The map may not be the territory. But it shapes one’s relation to the territory–and to the presence of water in the land, as well as the land itself. John Wesley Powell had a clear idea of the importance of mapping the sustainability of his audience’s relation to the new nature of the aridity of the plains states and western territories in the 1870s, when he used his deep knowledge of plants and foliage of the region that was distinguished by a deeply fragile economy of water to try to convince the U.S. Congress of re-organizing the region’s settlement, in the face of increasing hopes for its development: by bounding the area beyond the hundredth meridian west as the “Arid Region,” as if it were a truly unknown land, not subject to the practices of surveying rectilinear boundary lines that the had extended west along the Mason-Dixon line, Powell sought to convey a better understanding of the permanence of drainage zones of the region as the best possible ways of understanding and planning its process of settlement in the way that would be most helpful to future residents, boosterism of the importance of young men going west to find futures notwithstanding.
Indeed, the mapping of how the “Arid Region” of the United States could be settled by John Wesley Powell created as the second Director of the United States Geological Survey, a post he held from 1881–1894, but which he had first expansively described in 1878. The United States Congress followed Powell’s recommendation to consolidate the western surveys into the new U.S. Geological Survey, and he long sought to create a map capturing the fragile water ecology of the American West. The completion of his classic report on the region first suggested a new relation to the distribution of water in the region in ways that would best serve all of its residents, and in his later map, he tried to articulate so clear a relation to the region’s future settlement. Powell’s view on the need for systematic irrigation of the region stands in almost polemic relation to the place that the western states held in the spatial imaginary of the Homesteading Era: indeed, his insistence that led to the charge to undertake a systematic irrigation survey of lands in the public domain of the wester United States in 1888, long a topic for which he had agitated, and his map of the region reflected a demand to integrate a topographic survey, hydrographic survey, and engineering survey of the region. Perhaps the map offered a new sense of the territory, if “territory” includes the waterways that would be able to adequately irrigate all open lands.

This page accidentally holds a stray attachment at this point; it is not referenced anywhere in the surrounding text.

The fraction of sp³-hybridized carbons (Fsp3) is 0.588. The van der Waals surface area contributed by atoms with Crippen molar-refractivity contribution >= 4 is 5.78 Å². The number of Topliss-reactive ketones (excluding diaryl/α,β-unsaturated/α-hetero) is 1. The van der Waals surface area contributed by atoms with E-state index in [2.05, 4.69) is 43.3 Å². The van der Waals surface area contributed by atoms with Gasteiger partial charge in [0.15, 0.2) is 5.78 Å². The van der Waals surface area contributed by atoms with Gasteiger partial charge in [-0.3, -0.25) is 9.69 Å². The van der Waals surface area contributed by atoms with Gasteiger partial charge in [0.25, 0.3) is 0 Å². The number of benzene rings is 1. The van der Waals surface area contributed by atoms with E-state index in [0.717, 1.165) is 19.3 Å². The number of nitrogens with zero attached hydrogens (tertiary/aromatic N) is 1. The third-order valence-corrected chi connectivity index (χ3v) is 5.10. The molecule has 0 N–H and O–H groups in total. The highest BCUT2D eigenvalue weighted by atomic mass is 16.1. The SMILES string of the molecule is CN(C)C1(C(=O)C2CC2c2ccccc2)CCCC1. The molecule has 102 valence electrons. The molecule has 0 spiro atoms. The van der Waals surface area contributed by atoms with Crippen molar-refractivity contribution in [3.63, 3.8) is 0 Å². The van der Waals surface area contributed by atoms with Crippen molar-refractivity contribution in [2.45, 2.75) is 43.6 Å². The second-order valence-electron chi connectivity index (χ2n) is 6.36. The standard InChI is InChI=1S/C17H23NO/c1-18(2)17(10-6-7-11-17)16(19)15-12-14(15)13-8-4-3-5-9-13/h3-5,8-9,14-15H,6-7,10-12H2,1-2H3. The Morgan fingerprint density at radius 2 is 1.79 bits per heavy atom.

For the reception of Major John Wesley Powell’s attempt to map what he called the “Arid Region of the United States” reveals both he difficulty in mapping the relation of water to the land, and the appeal that a piece of paper might gain over time. The detailed map provided something of a ground plan and register of how the arid region might be best inhabited, and of the relation to the land and landwater of a region’s inhabitants. And it provides an early recognition of problems of water management and distribution in the western states–captured in its naming simply as the “Arid Region” as if to set it apart from the plentiful water in other regions–that later eras began to appreciate in ways that Powell’s contemporaries were less able to see in his ambitious attempt to reorganize the management of its regions around its multiple inland watersheds that he had hoped to canalize. For Powell’s ambitious 1890 remapping of lands west of the 100° meridian in the United States tried to encompass their unique aridity and to pose a solution for its future inhabitants with special attention to its drainage districts–as discreet riverine watersheds.
Arid Region of the United States (1890); detail
The best practices that motivated Powell’s map as a basis to orient the government to the land’s groundwater. The distinctive scarcity of water in the western states became evident in a time of sustained drought, giving unexpected currency to how Powell’s map reoriented readers to the “Arid Region of the United States.” The brightly colored map to which the explorer, geographer, and anthropologist not only dedicated an extreme amount of attention in his later life, and of which he became something of an evangelist, suggests a early recognition of the scarcity of water and its management, in an era when there is a specter of considerable anger around poor practices of water management in much of the western states, tempered by an expectation that groundwater would be available for farming and irrigation.
The rivers in the United States are quite widely distributed, leaving much of the western plateaux at a distance from riverine waterways–
–and the image of Virgin Land so deeply ingrained across that regions settlement that its unique character of low rainfall and widely dispersed water sources was erased in the spatial imaginary which replaced the detailed map Powell of the administration of groundwater in the western states that Powell had created with his surveying team as a guide to the region that he knew so well, and which he sought to communicate when he became second director of the United States Geographical Surveys (1881–1894). The governmental office did not give him authority to organize , but to create a new map that might better organize the nation to the lesser rainwater in what was known as the Great American Desert. For Powell attempted to re-orient homesteaders to the imperative of western migration through the map, by organizing water administration and the future prospect for canalization in order to grow prospects for the irrigation of the region and its future farmlands that have considerable ethical power to speak to us today.